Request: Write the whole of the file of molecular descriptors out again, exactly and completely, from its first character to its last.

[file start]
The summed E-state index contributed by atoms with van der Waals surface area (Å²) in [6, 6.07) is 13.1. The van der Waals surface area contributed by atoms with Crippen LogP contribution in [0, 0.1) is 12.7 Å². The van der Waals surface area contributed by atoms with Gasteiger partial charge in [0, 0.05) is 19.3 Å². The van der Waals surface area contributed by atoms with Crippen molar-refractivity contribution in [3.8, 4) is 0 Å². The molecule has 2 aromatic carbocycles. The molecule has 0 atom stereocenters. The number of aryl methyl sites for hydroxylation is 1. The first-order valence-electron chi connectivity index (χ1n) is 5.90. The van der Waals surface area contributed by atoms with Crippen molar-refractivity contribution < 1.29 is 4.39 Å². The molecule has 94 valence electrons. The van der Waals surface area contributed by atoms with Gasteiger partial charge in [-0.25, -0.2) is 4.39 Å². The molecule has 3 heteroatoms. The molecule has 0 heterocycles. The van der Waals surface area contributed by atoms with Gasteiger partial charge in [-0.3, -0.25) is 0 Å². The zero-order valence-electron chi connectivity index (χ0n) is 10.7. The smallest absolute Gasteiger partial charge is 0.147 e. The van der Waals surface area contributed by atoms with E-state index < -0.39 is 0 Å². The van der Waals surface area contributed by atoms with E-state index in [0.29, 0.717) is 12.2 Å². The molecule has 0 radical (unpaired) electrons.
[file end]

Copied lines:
The summed E-state index contributed by atoms with van der Waals surface area (Å²) in [6, 6.07) is 13.1. The van der Waals surface area contributed by atoms with Crippen LogP contribution in [0, 0.1) is 12.7 Å². The van der Waals surface area contributed by atoms with Gasteiger partial charge in [0, 0.05) is 19.3 Å². The van der Waals surface area contributed by atoms with Crippen molar-refractivity contribution in [3.8, 4) is 0 Å². The molecule has 2 aromatic carbocycles. The molecule has 0 atom stereocenters. The number of aryl methyl sites for hydroxylation is 1. The first-order valence-electron chi connectivity index (χ1n) is 5.90. The van der Waals surface area contributed by atoms with Crippen molar-refractivity contribution < 1.29 is 4.39 Å². The molecule has 94 valence electrons. The van der Waals surface area contributed by atoms with Gasteiger partial charge in [-0.25, -0.2) is 4.39 Å². The molecule has 3 heteroatoms. The molecule has 0 heterocycles. The van der Waals surface area contributed by atoms with Gasteiger partial charge in [-0.3, -0.25) is 0 Å². The zero-order valence-electron chi connectivity index (χ0n) is 10.7. The smallest absolute Gasteiger partial charge is 0.147 e. The van der Waals surface area contributed by atoms with E-state index < -0.39 is 0 Å². The van der Waals surface area contributed by atoms with E-state index in [0.29, 0.717) is 12.2 Å². The molecule has 0 radical (unpaired) electrons.